[6] and afterwards by Barbanis [7] in a series of papers. plot the orbits for a period of 25 x 107 years is given as

The main study is about the periodic orbits in the eld follow:

V = 12 (Ax2 + By 2 ) "xy2 when " is considered small.

In the case of the potential eld given by va=0.076

vb=0.550

1 eps=0.206

V = (Ax2 + By2 ) "xy2 (1)

sol = NDSolve[

2

{x1'[t]-va*x3[t]+eps*x4[t]^2==0,

Is possible to write the energy integral as x2'[t] -vb*x4[t]+2*eps*x3[t]*x4[t]==0,

x3'[t]+x1[t]==0,

H = H0 + "H1 (2) x4'[t]+x2[t]==0,

x1[0]==-0.0989,x2[0]==0.07480,

where x3[0]==0,x4[0]==0},{x1,x2,x3,x4},{t,25},

AccuracyGoal -> Automatic, PrecisionGoal->

1 Automatic, WorkingPrecision -> 16]

H0 = (x_ 2 + y_ 2 + Ax2 + By 2 ) (3) ParametricPlot[Evaluate[{x4[t],x4'[t]} /.

2 sol], {t,0,25}, PlotRange -> All]

H1 = "xy 2 (4)

where X1 = x_ , X2 = y_ and Y1 = x, Y2 = y . x1 = x;_ x2 = y;

_ x3 = x and x4 = y .

The dynamical system whose equations of motions The eld represented by the following gures does

are written in function of the Hamiltonian H is given not represent any real stellar system; in fact it should

by represent approximately a circular stellar system. The

advantage in use this short Mathematica code is the fact

that with it usage a FORTRAN code of 450 lines ap-

dXj @H proximately, without counting for the graphics routines,

=

dt @ Yj was avoided.

dY j @H

= (j=1,2) (5) 2.2 The Surfaces of Zero Relative Velocity

dt @ Xj

It is assumed that H does not depend on the time ex- In order to study such problem is need formulate the

plicitly and that the system is solved if " reduces to three{body problem. The general problem of motion of

zero. three bodies, assumed to be point masses, subject only

In eq(5) x and y are the coordinates in the galactic to their mutual gravitational attractions has not been

plane. A; B and " are positive constants respectively. solved, although many particular solutions have been

As stated by Contopoulos when A = B the movement found. A particular case is the restricted three{body

is non{resonant and when A = 4B the movement is res- problem, in this case two bodies of nite mass revolve

onant. Is possible obtain similar results applying Hori's around one another in circular orbits, and a third body

method [8] to this study. of innitesimal mass moves in their eld. This situation

Figure 1: Orbits in phase plane x1; x_ 1

Figure 3: Orbits in phase plane x3; x_ 3

is approximately realized in many instances in the so-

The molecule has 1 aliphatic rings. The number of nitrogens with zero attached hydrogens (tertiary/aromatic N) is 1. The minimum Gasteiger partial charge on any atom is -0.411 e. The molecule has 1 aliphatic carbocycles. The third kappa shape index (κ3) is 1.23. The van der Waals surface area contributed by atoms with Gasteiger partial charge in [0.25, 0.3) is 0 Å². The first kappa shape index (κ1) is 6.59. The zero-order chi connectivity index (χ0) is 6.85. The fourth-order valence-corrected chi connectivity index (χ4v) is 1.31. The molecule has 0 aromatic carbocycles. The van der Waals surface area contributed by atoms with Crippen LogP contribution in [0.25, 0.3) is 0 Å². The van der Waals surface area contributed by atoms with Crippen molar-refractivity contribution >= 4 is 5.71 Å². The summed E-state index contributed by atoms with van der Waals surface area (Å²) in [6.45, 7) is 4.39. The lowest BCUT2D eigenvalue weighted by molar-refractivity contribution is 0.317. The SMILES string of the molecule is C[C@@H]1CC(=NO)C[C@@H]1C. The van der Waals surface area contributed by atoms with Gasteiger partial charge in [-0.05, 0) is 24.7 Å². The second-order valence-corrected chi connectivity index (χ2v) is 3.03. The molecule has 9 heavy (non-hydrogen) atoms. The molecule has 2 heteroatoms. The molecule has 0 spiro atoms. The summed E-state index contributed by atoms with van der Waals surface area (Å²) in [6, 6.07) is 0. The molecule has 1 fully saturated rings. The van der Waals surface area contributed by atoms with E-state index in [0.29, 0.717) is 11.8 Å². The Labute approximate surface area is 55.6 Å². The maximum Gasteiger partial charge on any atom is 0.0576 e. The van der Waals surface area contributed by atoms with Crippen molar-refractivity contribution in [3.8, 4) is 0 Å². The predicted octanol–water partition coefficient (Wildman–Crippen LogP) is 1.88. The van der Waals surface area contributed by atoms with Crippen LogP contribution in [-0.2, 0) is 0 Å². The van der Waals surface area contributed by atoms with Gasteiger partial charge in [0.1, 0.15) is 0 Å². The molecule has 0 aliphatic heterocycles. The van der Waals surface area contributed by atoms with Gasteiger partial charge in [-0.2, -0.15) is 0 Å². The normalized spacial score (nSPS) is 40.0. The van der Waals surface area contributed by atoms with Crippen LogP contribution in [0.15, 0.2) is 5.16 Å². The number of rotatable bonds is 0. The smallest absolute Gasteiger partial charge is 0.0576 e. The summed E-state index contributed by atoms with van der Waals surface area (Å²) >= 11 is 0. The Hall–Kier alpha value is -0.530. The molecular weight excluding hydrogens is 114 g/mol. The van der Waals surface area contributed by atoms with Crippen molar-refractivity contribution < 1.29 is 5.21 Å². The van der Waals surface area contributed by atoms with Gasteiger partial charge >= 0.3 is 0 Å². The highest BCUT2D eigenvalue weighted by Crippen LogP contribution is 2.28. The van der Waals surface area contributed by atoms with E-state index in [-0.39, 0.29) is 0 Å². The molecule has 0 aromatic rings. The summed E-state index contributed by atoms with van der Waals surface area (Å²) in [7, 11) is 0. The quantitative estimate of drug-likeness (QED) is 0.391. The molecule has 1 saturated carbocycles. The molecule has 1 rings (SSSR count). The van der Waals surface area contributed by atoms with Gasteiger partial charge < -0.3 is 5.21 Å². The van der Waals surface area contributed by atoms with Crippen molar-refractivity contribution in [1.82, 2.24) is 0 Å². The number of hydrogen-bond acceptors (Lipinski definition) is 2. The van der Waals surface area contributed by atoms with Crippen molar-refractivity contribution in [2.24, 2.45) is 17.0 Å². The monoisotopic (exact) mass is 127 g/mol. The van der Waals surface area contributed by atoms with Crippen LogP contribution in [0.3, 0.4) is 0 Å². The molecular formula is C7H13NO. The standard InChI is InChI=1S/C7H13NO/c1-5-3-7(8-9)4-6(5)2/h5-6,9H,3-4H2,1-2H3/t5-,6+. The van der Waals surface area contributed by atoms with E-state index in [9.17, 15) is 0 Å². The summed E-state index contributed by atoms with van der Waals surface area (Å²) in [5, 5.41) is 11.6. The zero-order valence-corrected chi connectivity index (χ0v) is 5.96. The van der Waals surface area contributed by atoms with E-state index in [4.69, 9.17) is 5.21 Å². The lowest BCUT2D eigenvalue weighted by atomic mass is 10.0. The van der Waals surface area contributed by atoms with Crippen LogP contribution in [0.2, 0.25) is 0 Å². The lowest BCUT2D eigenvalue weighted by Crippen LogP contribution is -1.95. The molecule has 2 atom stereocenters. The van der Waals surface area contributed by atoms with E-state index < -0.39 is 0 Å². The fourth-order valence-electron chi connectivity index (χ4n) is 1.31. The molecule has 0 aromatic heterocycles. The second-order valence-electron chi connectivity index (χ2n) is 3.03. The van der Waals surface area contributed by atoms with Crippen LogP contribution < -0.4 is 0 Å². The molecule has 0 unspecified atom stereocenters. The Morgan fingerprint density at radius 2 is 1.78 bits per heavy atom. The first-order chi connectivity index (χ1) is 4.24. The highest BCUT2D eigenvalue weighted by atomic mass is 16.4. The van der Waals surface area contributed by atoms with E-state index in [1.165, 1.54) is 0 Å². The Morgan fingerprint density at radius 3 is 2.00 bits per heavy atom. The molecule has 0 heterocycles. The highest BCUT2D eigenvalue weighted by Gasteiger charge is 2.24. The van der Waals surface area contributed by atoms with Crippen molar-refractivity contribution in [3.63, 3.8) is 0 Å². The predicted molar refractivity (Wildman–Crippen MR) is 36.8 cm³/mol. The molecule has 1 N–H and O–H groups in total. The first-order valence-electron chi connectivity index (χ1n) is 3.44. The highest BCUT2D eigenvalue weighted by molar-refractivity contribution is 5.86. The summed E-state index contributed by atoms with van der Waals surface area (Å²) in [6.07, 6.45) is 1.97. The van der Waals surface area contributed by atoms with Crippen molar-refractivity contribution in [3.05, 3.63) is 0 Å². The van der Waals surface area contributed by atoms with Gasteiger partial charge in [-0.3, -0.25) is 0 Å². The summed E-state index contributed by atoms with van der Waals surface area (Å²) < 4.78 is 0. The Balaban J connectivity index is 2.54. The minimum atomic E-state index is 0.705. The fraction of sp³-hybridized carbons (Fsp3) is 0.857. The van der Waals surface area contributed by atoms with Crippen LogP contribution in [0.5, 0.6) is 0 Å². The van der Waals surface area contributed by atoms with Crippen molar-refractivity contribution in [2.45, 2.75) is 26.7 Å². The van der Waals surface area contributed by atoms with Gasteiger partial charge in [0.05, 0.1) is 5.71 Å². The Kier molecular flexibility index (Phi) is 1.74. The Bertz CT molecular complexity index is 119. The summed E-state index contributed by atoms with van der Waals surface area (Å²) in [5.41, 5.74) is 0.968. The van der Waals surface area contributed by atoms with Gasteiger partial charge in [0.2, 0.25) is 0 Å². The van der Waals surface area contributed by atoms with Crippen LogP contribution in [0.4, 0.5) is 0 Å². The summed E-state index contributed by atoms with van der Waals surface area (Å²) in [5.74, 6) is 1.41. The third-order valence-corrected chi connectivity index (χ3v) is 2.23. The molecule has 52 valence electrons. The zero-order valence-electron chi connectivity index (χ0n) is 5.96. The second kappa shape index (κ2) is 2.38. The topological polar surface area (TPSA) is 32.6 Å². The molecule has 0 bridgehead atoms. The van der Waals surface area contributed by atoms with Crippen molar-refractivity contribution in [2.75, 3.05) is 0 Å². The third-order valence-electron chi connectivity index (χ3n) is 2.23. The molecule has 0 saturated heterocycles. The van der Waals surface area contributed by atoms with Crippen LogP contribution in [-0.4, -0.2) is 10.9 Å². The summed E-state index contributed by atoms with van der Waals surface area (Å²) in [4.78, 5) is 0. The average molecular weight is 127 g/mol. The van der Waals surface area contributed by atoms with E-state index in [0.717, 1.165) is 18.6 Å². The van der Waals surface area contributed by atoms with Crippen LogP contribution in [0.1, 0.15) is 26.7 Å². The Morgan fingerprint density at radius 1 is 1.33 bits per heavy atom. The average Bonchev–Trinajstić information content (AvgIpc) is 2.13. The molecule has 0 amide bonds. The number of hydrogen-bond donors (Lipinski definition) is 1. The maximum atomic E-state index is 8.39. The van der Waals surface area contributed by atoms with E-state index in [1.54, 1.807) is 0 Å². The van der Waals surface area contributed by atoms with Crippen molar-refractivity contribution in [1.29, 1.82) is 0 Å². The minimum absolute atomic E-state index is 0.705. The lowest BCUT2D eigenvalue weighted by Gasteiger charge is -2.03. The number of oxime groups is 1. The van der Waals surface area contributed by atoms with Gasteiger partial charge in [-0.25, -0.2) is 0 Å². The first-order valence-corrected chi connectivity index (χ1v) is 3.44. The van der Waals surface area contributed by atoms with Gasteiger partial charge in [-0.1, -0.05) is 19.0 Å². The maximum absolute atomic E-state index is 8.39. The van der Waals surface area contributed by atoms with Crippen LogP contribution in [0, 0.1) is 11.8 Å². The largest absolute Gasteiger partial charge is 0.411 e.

lar system. See the gure 5 to visualize the geometric

situation [1].

As can be observed in gure 5, let the origin be at Figure 4: Orbits in phase plane x4; x_ 4

the center of mass of the two masses and take the axes

rotating with the masses, such that they lie along the

x{axis. Take the unit of mass to be the sum of their

masses, and left separate masses be and (1 ), where

1=2. The axes will be rotating with constant angu-

lar velocity, ! , say, and bodies will be xed at (x2 ; 0; 0)

and (x1 ; 0; 0), where x1 is negative. Let the unit of dis-

tance be ( x1 + x2 ), and let the unit of time be such as

to make k = 1. Then, in this units is possible to write

s

(1 ) +

!=k =1 (6)

( x1 + x2 )3

For positioning the innitesimal mass at (x; y; z ) and

let

and

curves given by eq(13), mark the boundaries of the re-

(x x2 )2 + y 2 + z 2 = r22 (8) gions within which motion can take place. Lets consider

the following cases for possible motions:

If v is the speed of the innitesimal mass with respect

to the moving axes is possible to write the following Case I. When C is very large, x2 + y2 =

equation C (nearly) eq(13) will be positive either if x and

y are very large or if r1 or r2 are very small. Like-

v2 = x_ 2 + y_ 2 + z_ 2 (9) wise for small r1 and r2 , and large C , the x2 and y 2

terms in eq(13) become insignicant compared with

and the modied energy integral

the third and fourth terms. The result is the pair

1 2 2 1 2 of ovals surrounding (1 ) and . For this large

V ! + r_ = constant (10) value of C , motion can not take place in the region

2 2 between the ovals and the outer contour. Motion

the term 21 ! 2 2 is the rotational potential. Where r can occur if the particle is within the ovals or out-

have components z along Oz and at right angles to side the nearly circular contour located at extern

Oz . boundary.

The modied energy integral can be written as fol-

lowing Case II. Allowing C to decrease, the ovals around

(1 ) and expand, and the outer contour moves

toward the center of the gure. The oval contours

2(1 ) 2 in this case have merged into a single closed contour

v 2 = x2 + y 2 + + C (11) around the two masses.

r1 r2

where C is a constant. The eq(11) is the Jacobi's Inte- Case III. Decreasing C further, the regions of sta-

gral.

bility, that is, the areas of the plane in which mo-

tion can occur, become larger. The enlarged oval